Resting and Carry Over Cooking
Carry over cooking occurs as the Prime Rib continues to cook even after you remove from the heat source (grill). For a large roast this will be around 10 additional degrees. Take into consideration the additional 10 degrees when removing the roast from the grill.
The USDA recommends cooking a Rib Roast to 145 degrees F. To best achieve this, remove the roast from the grill when the internal temperature at the center of the roast is 130. Let rest loosely tented in foil to allow carry over cooking to occur, allowing it to achieve a temperature of 145 degrees F
However if you like your rib roast on the rare side, like we do, apply the same concept by removing the roast when the internal temperature reaches 120 degrees F. Then let rest for 30 minutes for carry over cooking and then slice. The roast finishing temperature will be between 130 and 135 degrees F.
We do not recommend cooking a Prime Rib to well done. To accommodate those who like their Beef cooked to a higher temperature, serve the outer edges of the roast because they will always be cooked to the highest internal temperature.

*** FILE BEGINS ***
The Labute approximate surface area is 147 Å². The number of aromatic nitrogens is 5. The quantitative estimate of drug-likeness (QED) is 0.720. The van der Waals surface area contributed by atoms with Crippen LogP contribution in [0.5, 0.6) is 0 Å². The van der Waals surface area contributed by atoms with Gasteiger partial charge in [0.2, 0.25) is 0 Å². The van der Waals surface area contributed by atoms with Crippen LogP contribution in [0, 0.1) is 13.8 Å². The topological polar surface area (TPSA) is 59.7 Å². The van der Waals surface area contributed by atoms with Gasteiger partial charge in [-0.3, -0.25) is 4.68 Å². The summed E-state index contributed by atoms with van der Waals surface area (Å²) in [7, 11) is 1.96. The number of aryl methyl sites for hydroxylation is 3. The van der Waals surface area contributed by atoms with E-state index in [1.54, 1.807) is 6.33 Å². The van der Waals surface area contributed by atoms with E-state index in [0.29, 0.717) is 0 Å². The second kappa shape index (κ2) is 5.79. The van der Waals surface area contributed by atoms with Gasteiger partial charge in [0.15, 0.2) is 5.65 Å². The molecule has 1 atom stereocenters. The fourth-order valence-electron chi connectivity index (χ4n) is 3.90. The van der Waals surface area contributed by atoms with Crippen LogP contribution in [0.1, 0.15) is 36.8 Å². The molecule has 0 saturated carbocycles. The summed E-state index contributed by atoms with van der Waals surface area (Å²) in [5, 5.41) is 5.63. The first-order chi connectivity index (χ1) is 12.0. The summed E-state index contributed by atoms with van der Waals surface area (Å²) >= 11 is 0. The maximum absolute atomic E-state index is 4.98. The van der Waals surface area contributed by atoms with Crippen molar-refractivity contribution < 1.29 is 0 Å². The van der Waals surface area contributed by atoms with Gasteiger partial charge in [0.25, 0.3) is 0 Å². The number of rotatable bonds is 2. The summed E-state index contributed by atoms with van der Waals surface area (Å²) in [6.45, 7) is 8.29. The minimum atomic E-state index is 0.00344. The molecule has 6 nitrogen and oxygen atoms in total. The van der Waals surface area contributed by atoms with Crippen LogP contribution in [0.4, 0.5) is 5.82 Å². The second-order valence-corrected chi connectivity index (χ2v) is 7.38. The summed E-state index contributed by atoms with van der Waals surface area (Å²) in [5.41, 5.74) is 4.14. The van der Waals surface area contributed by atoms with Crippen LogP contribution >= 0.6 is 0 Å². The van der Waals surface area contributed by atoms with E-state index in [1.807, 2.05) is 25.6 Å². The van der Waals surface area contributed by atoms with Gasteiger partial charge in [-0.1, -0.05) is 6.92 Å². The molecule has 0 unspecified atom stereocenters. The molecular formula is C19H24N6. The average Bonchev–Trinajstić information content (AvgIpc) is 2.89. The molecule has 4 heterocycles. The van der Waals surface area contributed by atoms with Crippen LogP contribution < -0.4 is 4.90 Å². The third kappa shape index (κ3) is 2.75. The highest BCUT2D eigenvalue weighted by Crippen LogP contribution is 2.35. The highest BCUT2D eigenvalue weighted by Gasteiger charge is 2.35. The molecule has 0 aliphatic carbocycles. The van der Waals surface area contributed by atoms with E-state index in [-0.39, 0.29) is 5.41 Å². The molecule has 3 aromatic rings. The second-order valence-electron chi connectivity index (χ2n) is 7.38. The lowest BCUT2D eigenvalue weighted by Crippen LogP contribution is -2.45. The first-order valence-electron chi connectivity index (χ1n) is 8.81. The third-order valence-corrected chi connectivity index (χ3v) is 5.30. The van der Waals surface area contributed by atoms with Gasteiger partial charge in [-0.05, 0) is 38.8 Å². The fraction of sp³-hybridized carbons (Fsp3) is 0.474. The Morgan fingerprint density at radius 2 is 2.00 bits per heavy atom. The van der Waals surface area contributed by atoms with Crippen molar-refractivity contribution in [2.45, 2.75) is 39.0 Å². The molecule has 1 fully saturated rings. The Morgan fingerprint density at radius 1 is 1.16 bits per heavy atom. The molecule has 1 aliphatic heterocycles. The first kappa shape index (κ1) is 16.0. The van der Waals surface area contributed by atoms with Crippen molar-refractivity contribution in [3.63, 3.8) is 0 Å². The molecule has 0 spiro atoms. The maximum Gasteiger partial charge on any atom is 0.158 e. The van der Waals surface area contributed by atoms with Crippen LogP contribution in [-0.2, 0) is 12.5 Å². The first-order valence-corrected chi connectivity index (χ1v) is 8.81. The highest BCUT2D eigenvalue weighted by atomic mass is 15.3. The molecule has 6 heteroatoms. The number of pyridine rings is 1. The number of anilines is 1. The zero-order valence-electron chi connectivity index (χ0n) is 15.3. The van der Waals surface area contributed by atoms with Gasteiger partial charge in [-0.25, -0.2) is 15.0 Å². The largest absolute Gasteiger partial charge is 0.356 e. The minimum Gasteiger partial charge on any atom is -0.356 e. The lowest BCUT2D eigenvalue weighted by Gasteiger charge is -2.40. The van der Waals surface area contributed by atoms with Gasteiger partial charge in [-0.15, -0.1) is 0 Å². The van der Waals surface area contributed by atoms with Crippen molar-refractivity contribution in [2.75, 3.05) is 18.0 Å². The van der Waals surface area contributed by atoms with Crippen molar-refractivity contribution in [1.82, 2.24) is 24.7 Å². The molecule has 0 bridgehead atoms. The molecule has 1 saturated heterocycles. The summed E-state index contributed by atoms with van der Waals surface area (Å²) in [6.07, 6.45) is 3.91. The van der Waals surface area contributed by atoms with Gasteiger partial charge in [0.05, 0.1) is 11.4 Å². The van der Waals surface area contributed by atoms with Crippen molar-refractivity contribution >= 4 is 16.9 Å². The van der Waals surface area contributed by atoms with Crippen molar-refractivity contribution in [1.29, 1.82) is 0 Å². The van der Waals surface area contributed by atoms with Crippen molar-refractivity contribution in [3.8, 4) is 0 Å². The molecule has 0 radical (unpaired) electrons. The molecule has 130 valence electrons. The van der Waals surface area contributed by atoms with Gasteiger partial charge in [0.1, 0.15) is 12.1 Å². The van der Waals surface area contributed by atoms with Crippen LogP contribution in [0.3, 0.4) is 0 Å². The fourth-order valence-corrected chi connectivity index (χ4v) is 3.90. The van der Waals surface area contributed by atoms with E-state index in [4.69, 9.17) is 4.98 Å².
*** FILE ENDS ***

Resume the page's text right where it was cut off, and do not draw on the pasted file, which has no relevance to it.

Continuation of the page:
Prime Rib Frequently Asked Questions
Plan 1 pound of roast per person. Or, if ordering by number of bones, plan 1 bone for every 2 people. As the roast cooks it will lose some moisture and weight. So, it’s best to plan for that when buying the Prime Rib.
No, prime references the primal cut versus the grading. Check the labeling on your roast to see if there is a grade. Otherwise look for marbling within the roast. The more marbling the more flavor.
Plan 12 – 15 minutes per pound and 30 minutes of rest time. Always cook to internal temperature and not time using a reliable instant read or Bluetooth thermometer.
Other Beef Roast Recipe Ideas
You can read our article about pairing wines with your Beef Holiday Roasts, and check out our other delicious Beef Roast recipes.
- Reverse Seared Beef Tenderloin
- Smoked Prime Rib Recipe with Herb Crust
- Reverse Seared Prime Rib with Horseradish Butter
- Smoked Beef Chuck Roast Stew